Donor Egg/Embryo Recipient
Assisted reproductive technology (ART), which includes in vitro fertilization, resulted in 65,996 live births and 76,930 live-born infants in 2016. An estimated 75% percent of women over age 45 turn to assisted reproductive technology (ART) as a treatment option using donor eggs or embryos to conceive a child. Each year, this method accounts for about 5,800 babies born in the United States.
Who is a good candidate for a donor egg?
A woman experiencing the following issues may be eligible for a donor egg/embryo.
- Reduced ovarian function, such as premature ovarian failure, menopause, diminished ovarian reserve
- Poor egg and/or embryo quality
- Multiple previous failed attempts to conceive via assisted reproductive technology
- Sterility due to previous surgery, radiation and/or chemotherapy
- Recurrent pregnancy loss
- Genetic diseases which may be passed on to offspring
- Advanced reproductive age
- Male gender
All recipients of the Carolinas Fertility Institute (CFI) are expected to complete several screenings.
- Strongly recommend psychological counseling by a licensed mental health professional specializing in reproductive issues.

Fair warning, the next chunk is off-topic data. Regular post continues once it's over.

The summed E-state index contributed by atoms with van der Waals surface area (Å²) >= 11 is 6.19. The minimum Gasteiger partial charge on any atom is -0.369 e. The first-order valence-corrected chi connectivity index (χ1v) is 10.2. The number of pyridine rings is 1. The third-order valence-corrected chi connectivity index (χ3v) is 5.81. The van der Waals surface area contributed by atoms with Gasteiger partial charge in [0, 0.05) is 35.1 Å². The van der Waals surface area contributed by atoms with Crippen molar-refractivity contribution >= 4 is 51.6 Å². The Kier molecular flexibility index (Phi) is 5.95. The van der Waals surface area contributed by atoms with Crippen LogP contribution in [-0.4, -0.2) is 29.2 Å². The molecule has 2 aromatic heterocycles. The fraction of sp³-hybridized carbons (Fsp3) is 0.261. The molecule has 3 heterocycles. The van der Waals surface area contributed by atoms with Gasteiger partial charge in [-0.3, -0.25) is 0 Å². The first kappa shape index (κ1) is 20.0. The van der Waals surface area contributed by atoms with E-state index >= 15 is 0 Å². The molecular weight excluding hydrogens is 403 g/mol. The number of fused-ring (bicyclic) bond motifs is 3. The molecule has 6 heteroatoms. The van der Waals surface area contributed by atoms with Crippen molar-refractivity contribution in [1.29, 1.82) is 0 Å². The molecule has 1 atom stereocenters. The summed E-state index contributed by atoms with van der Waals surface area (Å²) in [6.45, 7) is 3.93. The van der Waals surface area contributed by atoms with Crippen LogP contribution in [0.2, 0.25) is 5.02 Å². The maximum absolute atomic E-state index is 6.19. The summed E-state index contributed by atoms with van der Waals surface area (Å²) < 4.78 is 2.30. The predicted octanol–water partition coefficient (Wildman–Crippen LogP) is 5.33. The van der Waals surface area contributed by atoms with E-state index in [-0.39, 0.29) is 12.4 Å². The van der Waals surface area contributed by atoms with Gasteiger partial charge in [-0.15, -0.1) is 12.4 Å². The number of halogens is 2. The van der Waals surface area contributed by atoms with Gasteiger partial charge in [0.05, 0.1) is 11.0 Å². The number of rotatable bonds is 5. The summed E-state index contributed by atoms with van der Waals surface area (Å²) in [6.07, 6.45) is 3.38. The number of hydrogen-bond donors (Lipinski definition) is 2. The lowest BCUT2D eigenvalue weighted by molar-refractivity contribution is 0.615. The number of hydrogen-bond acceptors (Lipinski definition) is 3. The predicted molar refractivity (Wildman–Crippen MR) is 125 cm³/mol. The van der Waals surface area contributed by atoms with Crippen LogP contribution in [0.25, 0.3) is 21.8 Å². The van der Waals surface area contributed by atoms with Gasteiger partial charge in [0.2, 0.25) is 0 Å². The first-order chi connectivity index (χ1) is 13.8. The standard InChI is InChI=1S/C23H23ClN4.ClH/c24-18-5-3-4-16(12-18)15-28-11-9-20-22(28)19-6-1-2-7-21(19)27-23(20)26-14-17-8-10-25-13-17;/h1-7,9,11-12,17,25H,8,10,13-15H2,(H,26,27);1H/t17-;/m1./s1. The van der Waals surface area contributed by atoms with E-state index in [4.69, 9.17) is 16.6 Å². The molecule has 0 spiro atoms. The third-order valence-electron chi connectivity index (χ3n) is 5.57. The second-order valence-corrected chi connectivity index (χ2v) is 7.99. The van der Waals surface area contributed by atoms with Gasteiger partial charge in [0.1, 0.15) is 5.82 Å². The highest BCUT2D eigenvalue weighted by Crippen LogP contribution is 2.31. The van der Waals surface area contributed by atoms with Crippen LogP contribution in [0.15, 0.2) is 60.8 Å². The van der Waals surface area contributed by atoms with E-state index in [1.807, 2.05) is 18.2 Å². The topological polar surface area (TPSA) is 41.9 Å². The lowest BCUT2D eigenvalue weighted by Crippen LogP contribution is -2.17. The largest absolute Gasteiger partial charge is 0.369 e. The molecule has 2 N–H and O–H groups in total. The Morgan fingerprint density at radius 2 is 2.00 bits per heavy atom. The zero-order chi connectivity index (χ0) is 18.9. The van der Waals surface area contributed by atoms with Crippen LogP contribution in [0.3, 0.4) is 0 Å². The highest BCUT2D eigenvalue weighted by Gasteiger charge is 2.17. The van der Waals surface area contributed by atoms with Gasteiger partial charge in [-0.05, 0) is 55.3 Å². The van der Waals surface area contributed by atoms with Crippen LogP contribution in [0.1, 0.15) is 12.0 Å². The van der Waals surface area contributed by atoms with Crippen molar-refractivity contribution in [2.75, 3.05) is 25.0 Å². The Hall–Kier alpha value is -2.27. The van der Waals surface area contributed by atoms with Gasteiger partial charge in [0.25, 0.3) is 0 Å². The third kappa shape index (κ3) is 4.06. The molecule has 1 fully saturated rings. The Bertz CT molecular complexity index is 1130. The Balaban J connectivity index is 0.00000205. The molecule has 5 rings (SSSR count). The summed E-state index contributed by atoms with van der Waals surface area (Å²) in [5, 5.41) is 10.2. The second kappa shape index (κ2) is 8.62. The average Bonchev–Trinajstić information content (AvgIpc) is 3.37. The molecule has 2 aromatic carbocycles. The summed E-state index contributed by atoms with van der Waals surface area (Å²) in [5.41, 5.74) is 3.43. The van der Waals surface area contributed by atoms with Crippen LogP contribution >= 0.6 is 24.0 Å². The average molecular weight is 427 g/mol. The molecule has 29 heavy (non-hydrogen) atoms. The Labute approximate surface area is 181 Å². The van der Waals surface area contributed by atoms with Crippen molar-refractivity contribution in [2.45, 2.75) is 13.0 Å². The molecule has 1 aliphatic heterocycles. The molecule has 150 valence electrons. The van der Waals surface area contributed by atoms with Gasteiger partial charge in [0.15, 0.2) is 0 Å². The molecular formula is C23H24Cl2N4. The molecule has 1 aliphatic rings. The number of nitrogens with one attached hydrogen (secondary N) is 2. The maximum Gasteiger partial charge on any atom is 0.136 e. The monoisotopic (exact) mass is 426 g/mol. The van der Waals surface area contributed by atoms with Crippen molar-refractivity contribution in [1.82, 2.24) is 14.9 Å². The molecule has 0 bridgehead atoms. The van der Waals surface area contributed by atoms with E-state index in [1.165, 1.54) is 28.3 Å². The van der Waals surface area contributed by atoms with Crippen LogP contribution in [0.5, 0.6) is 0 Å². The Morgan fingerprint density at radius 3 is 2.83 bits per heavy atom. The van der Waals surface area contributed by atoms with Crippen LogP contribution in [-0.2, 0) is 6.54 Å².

- Semen analysis for the recipient male (unless using donor embryo)
- Standard in vitro fertilization (IVF) testing and screening
- Uterine cavity evaluation, Sonohysterogram (SHG)
If the recipient female is 45 years old or older, additional screenings will need to be completed within one year of treatment including a mammogram and comprehensive cardiovascular and metabolic screening. Counseling of increased medical risks related to pregnancy by a physician familiar with managing high-risk pregnancy.
Recipients interested in receiving donor eggs will be provided with a username and password to the Carolinas Fertility Institute’s secure and confidential online donor profiles. If you have a username and password:
Consents are due prior to starting the cycle coordination.
Availability of Donors
Online donor profiles include 2 different types of donors.
- Screened donors have completed a psychological and medical evaluation and have been deemed eligible for donation by the provider.